After the FBI’s raid at Mar-a-Logo, accusing former President Donald Trump of the mishandling of confidential and top-secret documents, there have been many that have argued why or why not Trump is guilty of this. Some argue that Trump committed a heinous crime, and needs to go to prison, while others state that Trump previously declassified all the documents, that were stored in a locked storage room at Mar-a-Lago.
When arguing both sides of the case either for or against Trump, one must look at past court cases, in which the same situation occurred. These court cases would set a precedent, for how future court cases will be decided. Originally it was thought that what was done with the FBI raiding Mar-a-Lago, to obtain documents that Trump had stored there, never happened to a past President before, but in a way, it has. It was discovered that after President Bill Clinton left office, he kept audiotapes in his sock drawer at home, which the National Archives wanted. Clinton refused to hand these tapes over. As reported by The Washington Times yesterday, “A 2012 court case denying access to White House audiotapes kept in former President Bill Clinton’s sock drawer after he left office could help the Trump legal team in its battle to retrieve records that the FBI seized from Mar-a-Lago this month.”
During the court case against Clinton, U.S. District Court Judge Amy Berman Jackson, “rejected arguments…that sought access to dozens of tapes recorded by Mr. Clinton and historian Taylor Branch during his administration.” Judge Jackson ruled that the tapes belonged to Clinton, and that the National Archives and records had no power to “seize control of them, because Mr. Clinton had used his authority under the Presidential Records Act to declare the recordings part of his personal records.”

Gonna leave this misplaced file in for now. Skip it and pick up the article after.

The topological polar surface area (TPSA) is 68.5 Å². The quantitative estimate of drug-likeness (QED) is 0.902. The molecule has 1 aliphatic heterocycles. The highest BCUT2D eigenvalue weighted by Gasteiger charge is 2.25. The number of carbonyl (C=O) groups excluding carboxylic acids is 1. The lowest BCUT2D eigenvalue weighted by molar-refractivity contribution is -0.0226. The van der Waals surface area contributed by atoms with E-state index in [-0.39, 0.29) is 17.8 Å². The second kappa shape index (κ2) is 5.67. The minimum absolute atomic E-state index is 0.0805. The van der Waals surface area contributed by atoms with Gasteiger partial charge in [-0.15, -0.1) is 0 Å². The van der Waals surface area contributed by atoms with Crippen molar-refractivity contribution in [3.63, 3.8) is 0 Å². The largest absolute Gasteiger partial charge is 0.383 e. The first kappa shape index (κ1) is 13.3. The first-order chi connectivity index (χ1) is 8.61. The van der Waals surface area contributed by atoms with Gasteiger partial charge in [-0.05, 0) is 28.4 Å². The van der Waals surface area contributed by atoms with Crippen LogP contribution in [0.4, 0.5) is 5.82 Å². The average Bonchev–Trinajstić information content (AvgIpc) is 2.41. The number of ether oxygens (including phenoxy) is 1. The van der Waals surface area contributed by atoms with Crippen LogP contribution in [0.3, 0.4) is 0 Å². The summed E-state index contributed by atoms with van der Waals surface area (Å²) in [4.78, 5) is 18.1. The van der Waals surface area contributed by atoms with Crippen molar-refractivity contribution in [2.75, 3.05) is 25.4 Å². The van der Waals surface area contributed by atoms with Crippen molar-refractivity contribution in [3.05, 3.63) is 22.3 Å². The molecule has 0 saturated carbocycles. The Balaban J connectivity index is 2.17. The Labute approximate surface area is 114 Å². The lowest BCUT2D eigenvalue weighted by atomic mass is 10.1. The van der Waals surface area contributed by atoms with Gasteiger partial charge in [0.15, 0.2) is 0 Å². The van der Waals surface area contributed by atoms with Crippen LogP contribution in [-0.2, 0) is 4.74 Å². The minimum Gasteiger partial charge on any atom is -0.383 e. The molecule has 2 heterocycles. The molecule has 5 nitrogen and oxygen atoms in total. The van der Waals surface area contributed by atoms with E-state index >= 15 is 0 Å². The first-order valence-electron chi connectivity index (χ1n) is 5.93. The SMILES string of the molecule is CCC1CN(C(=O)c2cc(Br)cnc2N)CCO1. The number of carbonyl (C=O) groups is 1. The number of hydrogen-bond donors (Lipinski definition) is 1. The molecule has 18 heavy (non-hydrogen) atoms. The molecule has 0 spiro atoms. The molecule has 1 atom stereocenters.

What does this mean for President Trump? Trump’s attorneys will use this case to support the argument that the President has the sole authority to declassify documents. Democrats continue to argue that Trump did not follow the proper procedure declassifying documents, but constitutional experts argue that the only procedure that a President has do is speak the words, “The documents are declassified,” in which they automatically become personal records.
Trump’s attorneys filed a motion on Monday in federal court, seeking to have a neutral party, looking to appoint a special master, who would have the ability to review the records that were taken. Trump’s attorneys also in the motion, suggested that the raid was “politically motivated” and want the return of all documents that were outside of the scope of the search warrant.
The Washington Times, 8/22/22 by Susan Ferrechio. Presidential records found right in Clinton’s drawer.